Kentucky has always thought of itself as a rural state, but the economic numbers tell a different story.
During the past five years, 45 percent of job growth statewide has occurred in the two most populous counties, Fayette and Jefferson.
Ten of the state's 120 counties accounted for 86 percent of job growth, while 50 mostly rural counties had fewer jobs in mid-2014 than five years earlier.
Because of stark regional differences, it's a bit misleading to talk about a "Kentucky economy," says Kentucky Chamber of Commerce president Dave Adkisson, which is why the chamber has commissioned economist Paul Coomes to analyze county-level data organized into nine economic regions.
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The chamber released Coomes' latest analysis (Kychamber.com/2014economicdata) on Monday. It compares data from June 2009, the bottom of the last recession, and June 2014. Among the findings:
■ The Lexington, Louisville and Bowling Green-Hopkinsville regions had the highest growth rates in total jobs, exceeding the national rate. The mountain and Ashland regions have fewer jobs than five years ago.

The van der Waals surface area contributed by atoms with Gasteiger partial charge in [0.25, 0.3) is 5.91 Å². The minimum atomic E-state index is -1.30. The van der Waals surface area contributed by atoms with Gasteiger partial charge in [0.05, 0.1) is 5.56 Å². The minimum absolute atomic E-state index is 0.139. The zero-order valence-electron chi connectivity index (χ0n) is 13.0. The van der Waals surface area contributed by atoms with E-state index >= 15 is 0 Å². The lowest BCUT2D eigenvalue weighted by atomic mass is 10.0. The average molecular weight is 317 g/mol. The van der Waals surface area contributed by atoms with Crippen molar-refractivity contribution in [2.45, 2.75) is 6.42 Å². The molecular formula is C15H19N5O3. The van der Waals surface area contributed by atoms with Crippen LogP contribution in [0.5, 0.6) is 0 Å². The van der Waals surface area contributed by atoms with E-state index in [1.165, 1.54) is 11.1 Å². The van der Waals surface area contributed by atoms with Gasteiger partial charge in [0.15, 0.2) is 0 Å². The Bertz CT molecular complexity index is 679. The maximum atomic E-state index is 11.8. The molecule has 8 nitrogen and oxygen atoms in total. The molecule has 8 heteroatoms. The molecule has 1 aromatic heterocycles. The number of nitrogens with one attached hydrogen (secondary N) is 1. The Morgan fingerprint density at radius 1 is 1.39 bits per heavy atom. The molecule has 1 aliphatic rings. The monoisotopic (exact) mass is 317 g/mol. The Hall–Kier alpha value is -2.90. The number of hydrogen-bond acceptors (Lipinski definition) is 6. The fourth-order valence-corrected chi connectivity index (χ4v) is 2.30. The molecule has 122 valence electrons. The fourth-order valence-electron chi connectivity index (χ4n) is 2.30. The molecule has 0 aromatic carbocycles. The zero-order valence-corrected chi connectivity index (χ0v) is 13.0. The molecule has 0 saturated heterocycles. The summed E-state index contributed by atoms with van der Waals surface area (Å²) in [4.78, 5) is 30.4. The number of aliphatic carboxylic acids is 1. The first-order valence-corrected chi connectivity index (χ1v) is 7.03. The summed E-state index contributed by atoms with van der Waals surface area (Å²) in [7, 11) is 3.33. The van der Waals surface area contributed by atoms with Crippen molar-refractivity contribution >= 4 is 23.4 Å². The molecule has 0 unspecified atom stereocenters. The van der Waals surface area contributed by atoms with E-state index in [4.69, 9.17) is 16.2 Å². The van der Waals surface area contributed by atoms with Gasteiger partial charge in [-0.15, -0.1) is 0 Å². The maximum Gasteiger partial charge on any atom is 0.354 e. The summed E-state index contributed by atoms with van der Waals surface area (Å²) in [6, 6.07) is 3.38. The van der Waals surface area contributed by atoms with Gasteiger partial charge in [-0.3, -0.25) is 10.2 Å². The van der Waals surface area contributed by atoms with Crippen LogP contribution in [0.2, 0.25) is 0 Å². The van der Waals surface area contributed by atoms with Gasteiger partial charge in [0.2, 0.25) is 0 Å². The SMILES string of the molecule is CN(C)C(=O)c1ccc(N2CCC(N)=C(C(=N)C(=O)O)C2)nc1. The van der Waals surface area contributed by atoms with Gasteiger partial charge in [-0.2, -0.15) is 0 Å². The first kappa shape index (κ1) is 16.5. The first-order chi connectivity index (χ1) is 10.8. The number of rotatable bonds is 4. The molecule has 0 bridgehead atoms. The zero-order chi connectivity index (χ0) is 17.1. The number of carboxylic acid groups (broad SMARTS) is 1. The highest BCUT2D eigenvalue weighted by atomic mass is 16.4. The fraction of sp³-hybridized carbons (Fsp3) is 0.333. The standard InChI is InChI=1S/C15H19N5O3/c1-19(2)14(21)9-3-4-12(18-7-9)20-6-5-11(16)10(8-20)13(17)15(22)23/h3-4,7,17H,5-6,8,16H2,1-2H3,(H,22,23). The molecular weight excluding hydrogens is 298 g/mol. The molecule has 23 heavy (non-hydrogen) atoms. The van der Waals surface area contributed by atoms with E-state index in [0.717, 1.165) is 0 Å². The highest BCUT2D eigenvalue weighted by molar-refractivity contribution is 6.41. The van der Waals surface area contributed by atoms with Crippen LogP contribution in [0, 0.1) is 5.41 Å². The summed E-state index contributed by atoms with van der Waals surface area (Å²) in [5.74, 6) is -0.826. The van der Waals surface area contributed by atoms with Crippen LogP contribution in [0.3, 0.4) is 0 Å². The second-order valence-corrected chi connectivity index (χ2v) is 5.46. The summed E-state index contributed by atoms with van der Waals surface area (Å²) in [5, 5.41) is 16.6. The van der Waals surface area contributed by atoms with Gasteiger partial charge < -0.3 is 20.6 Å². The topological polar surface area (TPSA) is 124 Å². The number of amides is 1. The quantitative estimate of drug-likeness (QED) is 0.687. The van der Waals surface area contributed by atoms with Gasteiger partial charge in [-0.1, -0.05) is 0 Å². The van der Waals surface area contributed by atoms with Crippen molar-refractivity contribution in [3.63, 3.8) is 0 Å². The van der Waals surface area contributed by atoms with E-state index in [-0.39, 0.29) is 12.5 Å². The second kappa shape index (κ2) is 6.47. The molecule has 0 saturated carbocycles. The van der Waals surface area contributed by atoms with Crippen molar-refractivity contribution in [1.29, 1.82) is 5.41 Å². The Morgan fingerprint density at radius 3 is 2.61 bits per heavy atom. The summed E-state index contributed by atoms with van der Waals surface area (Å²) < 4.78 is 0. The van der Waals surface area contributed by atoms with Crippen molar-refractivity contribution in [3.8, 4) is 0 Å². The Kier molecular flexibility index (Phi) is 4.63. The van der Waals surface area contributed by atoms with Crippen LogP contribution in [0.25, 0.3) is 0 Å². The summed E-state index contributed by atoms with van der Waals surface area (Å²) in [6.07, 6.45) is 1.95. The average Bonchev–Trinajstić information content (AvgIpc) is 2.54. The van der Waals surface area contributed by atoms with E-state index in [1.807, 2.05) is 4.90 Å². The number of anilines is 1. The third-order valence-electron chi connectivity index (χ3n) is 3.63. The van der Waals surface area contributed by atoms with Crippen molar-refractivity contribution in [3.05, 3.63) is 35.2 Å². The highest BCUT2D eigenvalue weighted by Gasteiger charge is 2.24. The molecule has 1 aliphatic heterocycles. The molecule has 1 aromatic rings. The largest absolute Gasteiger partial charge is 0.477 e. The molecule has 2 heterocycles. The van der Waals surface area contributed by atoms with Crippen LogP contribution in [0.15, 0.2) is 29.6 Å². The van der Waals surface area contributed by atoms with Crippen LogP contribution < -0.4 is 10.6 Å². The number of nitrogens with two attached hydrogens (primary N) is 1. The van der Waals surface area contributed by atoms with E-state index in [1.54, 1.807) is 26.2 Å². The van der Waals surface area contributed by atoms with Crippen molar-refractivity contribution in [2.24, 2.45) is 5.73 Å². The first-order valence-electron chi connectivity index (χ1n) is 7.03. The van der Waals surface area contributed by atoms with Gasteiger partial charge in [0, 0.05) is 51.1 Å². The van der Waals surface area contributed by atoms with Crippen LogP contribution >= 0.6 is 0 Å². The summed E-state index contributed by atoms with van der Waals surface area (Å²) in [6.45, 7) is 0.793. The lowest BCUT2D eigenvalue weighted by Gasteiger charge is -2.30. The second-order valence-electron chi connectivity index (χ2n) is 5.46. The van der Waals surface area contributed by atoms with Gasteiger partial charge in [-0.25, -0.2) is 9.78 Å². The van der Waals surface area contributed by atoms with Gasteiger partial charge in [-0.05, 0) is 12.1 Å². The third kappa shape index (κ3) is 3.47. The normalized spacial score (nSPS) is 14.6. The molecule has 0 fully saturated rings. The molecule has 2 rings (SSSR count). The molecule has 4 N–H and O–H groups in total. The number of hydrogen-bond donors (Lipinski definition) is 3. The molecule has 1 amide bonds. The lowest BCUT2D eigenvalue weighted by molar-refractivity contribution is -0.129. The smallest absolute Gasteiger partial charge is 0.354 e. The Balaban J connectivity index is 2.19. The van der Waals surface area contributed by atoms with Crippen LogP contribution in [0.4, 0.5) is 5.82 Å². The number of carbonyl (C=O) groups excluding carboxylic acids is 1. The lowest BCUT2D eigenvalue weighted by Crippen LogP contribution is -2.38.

■ Overall, Kentucky has trailed the nation in job growth (5.6 percent versus 6.3 percent) but surpassed the growth rate of all border states except Tennessee and Indiana.
■ Average pay per job continues to be an economic development challenge statewide. Only Northern Kentucky and Paducah-Purchase posted higher wage growth than the U.S. average.
In the Lexington region during the past five years, wage growth in all industries was 17 percent compared with 16.4 percent in Kentucky and 18.4 percent for the United States. In the mountains, wages declined 10.8 percent.
■ Kentucky has added manufacturing jobs at more than double the national rate and faster than any of its border states; average pay in manufacturing also has grown faster here than nationwide or in border states.
While the growth in manufacturing jobs is good news, it's also partly a function of how many manufacturing jobs were lost in the 2008-09 recession; Kentucky has yet to regain the number of manufacturing jobs it had at the peak of the last expansion — and might never because of increasing automation.
You can't draw too many conclusions from this economic snapshot, but it does reinforce the desperate need for SOAR and other efforts aimed at reshaping the mountain economy.
Also, policy-makers must recognize that cities are the economic engines of the 21st century and unlock the shackles placed on Kentucky's cities by a rural state's 19th-century constitution.